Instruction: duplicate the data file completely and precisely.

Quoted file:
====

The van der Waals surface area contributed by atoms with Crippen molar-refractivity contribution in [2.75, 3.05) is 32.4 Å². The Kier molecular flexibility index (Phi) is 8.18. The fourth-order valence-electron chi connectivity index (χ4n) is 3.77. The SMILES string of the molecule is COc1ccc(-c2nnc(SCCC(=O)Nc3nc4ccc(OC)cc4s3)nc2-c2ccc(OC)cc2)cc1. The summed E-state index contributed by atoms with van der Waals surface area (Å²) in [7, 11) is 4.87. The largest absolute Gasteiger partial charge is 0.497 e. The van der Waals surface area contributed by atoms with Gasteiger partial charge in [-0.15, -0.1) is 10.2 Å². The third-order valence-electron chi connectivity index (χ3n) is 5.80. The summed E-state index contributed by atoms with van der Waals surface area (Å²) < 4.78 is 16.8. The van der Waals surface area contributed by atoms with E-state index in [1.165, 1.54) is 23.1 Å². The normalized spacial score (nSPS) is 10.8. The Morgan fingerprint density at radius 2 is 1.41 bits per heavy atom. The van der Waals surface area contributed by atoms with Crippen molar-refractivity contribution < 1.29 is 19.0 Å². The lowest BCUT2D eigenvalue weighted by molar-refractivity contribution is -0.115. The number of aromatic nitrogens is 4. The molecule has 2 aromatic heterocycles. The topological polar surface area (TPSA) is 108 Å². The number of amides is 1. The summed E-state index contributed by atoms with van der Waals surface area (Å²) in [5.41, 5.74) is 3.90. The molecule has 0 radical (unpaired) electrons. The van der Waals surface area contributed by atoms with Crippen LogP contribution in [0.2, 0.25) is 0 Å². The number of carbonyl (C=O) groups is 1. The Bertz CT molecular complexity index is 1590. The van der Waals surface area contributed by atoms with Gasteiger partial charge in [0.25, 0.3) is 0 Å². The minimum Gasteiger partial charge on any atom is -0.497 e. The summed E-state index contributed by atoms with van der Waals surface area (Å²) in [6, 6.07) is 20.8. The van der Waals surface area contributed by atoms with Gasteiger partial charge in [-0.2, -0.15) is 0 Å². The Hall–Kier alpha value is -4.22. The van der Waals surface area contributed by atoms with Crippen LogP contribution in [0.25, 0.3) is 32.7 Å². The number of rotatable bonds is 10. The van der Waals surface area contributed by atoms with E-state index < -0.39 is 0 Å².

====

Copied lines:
The van der Waals surface area contributed by atoms with Crippen molar-refractivity contribution in [2.75, 3.05) is 32.4 Å². The Kier molecular flexibility index (Phi) is 8.18. The fourth-order valence-electron chi connectivity index (χ4n) is 3.77. The SMILES string of the molecule is COc1ccc(-c2nnc(SCCC(=O)Nc3nc4ccc(OC)cc4s3)nc2-c2ccc(OC)cc2)cc1. The summed E-state index contributed by atoms with van der Waals surface area (Å²) in [7, 11) is 4.87. The largest absolute Gasteiger partial charge is 0.497 e. The van der Waals surface area contributed by atoms with Gasteiger partial charge in [-0.15, -0.1) is 10.2 Å². The third-order valence-electron chi connectivity index (χ3n) is 5.80. The summed E-state index contributed by atoms with van der Waals surface area (Å²) < 4.78 is 16.8. The van der Waals surface area contributed by atoms with E-state index in [1.165, 1.54) is 23.1 Å². The normalized spacial score (nSPS) is 10.8. The Morgan fingerprint density at radius 2 is 1.41 bits per heavy atom. The van der Waals surface area contributed by atoms with Crippen molar-refractivity contribution < 1.29 is 19.0 Å². The lowest BCUT2D eigenvalue weighted by molar-refractivity contribution is -0.115. The number of aromatic nitrogens is 4. The molecule has 2 aromatic heterocycles. The topological polar surface area (TPSA) is 108 Å². The number of amides is 1. The summed E-state index contributed by atoms with van der Waals surface area (Å²) in [5.41, 5.74) is 3.90. The molecule has 0 radical (unpaired) electrons. The van der Waals surface area contributed by atoms with Crippen LogP contribution in [0.2, 0.25) is 0 Å². The number of carbonyl (C=O) groups is 1. The Bertz CT molecular complexity index is 1590. The van der Waals surface area contributed by atoms with Gasteiger partial charge in [0.25, 0.3) is 0 Å². The minimum Gasteiger partial charge on any atom is -0.497 e. The summed E-state index contributed by atoms with van der Waals surface area (Å²) in [6, 6.07) is 20.8. The van der Waals surface area contributed by atoms with Gasteiger partial charge in [-0.2, -0.15) is 0 Å². The Hall–Kier alpha value is -4.22. The van der Waals surface area contributed by atoms with Crippen LogP contribution in [0.25, 0.3) is 32.7 Å². The number of rotatable bonds is 10. The van der Waals surface area contributed by atoms with E-state index < -0.39 is 0 Å².